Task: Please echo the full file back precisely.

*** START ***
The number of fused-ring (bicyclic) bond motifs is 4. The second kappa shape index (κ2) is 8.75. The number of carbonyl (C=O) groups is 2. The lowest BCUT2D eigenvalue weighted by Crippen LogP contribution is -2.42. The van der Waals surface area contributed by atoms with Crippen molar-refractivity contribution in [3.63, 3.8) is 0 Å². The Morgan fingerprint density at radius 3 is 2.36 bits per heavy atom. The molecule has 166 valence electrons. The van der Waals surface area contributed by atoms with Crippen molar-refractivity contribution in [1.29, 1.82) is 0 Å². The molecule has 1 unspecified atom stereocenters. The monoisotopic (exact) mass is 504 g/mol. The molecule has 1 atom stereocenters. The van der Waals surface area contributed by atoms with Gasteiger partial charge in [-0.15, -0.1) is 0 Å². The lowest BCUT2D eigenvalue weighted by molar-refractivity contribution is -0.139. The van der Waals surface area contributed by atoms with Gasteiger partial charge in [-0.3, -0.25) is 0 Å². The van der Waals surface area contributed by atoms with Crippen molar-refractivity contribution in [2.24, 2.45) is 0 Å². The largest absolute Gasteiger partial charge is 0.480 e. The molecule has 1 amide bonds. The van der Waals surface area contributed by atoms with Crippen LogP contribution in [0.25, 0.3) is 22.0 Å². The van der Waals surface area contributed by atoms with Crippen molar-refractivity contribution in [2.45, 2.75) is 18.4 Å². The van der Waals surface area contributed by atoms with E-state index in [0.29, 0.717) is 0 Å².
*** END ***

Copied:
The number of fused-ring (bicyclic) bond motifs is 4. The second kappa shape index (κ2) is 8.75. The number of carbonyl (C=O) groups is 2. The lowest BCUT2D eigenvalue weighted by Crippen LogP contribution is -2.42. The van der Waals surface area contributed by atoms with Crippen molar-refractivity contribution in [3.63, 3.8) is 0 Å². The Morgan fingerprint density at radius 3 is 2.36 bits per heavy atom. The molecule has 166 valence electrons. The van der Waals surface area contributed by atoms with Crippen molar-refractivity contribution in [1.29, 1.82) is 0 Å². The molecule has 1 unspecified atom stereocenters. The monoisotopic (exact) mass is 504 g/mol. The molecule has 1 atom stereocenters. The van der Waals surface area contributed by atoms with Gasteiger partial charge in [-0.15, -0.1) is 0 Å². The lowest BCUT2D eigenvalue weighted by molar-refractivity contribution is -0.139. The van der Waals surface area contributed by atoms with Gasteiger partial charge in [-0.3, -0.25) is 0 Å². The van der Waals surface area contributed by atoms with Crippen molar-refractivity contribution in [2.24, 2.45) is 0 Å². The largest absolute Gasteiger partial charge is 0.480 e. The molecule has 1 amide bonds. The van der Waals surface area contributed by atoms with Crippen LogP contribution in [0.25, 0.3) is 22.0 Å². The van der Waals surface area contributed by atoms with Crippen molar-refractivity contribution in [2.45, 2.75) is 18.4 Å². The van der Waals surface area contributed by atoms with E-state index in [0.29, 0.717) is 0 Å².